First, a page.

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Discussion Starter · #1 ·
I was thinking about trying something next year and wanted to run it by you guys.
Let's say that in my service agreement that I outline the weekly charge for mowing service and then have a condition that if it rains, their lawn may be done the following week at a different rate. So, if the lawn costs 38.00 per week to mow and rain prevents the mowing of that lawn, it would be done the following week at 45.00 due to extra growth.

NOTE- I would not make this a practice for everyone, just those lawns that don't grow that fast. I can hip pocket them for the following week while I catch up on others after the rain.

Thoughts?
 

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noone that i know would go for that....at least i would not. i'd fire you the first time you try to pull something like that on me.....cause of course i would not have read the statement/policy before hand.

just my thought.
 

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Discussion Starter · #3 ·
petrentz said:
noone that i know would go for that....at least i would not. i'd fire you the first time you try to pull something like that on me.....cause of course i would not have read the statement/policy before hand.

just my thought.
Okay, let's assume you read it.

How is the different from chargeing someone more for a 14 day service versus 7 day?
 

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if i did read it....i'd ask "why is it my fault that you took too much work to begin with, and can't not come back the next day (and push everything back).

Most people leave one/two days off so that they can take care of these things, like hurricane/rain, etc.

You can ask them "If this happens, can i skip you all together that week and come back the following week (14 days) for $8 more?" but dont do it if they are not completely aware of it.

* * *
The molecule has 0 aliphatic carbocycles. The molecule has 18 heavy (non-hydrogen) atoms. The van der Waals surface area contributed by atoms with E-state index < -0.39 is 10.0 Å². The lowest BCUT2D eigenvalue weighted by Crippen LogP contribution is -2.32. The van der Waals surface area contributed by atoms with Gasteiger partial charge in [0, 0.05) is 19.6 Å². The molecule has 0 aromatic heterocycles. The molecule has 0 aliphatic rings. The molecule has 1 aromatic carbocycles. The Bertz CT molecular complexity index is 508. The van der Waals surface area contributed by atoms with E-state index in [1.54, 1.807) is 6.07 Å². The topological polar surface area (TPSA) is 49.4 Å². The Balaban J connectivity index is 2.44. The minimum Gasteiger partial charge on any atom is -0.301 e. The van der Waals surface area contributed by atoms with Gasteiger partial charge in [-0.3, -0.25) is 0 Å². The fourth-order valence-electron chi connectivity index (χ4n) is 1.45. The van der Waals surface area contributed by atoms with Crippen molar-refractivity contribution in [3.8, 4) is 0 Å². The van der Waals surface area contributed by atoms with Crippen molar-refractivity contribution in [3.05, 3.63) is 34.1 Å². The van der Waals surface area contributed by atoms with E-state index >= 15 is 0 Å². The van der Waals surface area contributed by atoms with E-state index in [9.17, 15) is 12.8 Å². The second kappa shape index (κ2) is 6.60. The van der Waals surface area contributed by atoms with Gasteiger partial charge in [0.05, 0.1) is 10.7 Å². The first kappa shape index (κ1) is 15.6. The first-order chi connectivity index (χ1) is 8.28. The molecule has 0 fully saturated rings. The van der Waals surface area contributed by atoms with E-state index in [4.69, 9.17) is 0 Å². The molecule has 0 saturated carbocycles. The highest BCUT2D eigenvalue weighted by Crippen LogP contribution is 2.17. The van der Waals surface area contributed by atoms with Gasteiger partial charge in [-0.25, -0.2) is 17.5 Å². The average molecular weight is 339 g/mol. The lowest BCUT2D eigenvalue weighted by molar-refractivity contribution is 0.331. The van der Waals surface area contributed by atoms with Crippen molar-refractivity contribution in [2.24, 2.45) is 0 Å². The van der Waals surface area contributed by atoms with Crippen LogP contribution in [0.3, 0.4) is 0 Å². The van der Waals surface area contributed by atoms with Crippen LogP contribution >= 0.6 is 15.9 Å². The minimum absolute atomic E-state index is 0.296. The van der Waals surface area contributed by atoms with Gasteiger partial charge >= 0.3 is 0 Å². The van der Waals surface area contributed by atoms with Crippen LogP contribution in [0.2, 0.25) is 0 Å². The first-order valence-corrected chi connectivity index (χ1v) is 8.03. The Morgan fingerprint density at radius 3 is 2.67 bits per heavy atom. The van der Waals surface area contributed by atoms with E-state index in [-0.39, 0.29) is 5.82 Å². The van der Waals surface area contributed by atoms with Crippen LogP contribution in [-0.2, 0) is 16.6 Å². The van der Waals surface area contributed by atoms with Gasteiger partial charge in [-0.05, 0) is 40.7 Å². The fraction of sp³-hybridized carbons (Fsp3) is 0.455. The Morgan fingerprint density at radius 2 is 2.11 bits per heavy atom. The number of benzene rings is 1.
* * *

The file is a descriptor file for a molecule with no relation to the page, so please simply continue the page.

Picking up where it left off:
I'd say, "No, dont want my grass that high".....but someone might take you up on it.

I have clients that could care less how high their grass is. they'd do it.
 

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Who defines "rain," you, or the customer? We who do the work are keenly interested in the climatic conditions and how it affects our work. To most of my customers, they don't remember from one day to the next - unless their picnic has been rained out.

I've explained to many of my customers why I'm not on scheduled, and all I get is a shrug. They get into their car in the garage, push the door opener, drive out, push the button to close the door -- reverse the process on returning home. How rain affects them is of little consequence. My point: the customer isn't concerned about weather conditions, and when finds odd pricing on an invoice, will raise more questions than you have time to answer.

To reinforce the point on the other end of the spectrum. Last week I skipped a few customers mowing because the hot, dry weather has meant little or not growth in the grass. One of them questioned why I wasn't there and was shocked when I told her the grass hadn't grown, and why. Most customers make little connection to the mowing and the weather. Making unusual contractural arrangements seems to open the door to questions you don't want to take time to explain.
 

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Personally, I would not want to forgoe the revenues.

We don't leave days open to make up for rain days, if it rains lightly we cut until it affects the quality or the equipment. Otherwise we bust our butts the rest of the week.

We have weekly contracts aside from 2 very large commercial properties, so we try not to miss any cuts, that's throwing money out the window in my opinion. just my 2 cents
 

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HighGrass said:
So, if the lawn costs 38.00 per week to mow and rain prevents the mowing of that lawn, it would be done the following week at 45.00 due to extra growth.
why don't you just charge monthly instead of doing weekly then you don't need to worry about loosing money if it rains and you can't get out
 
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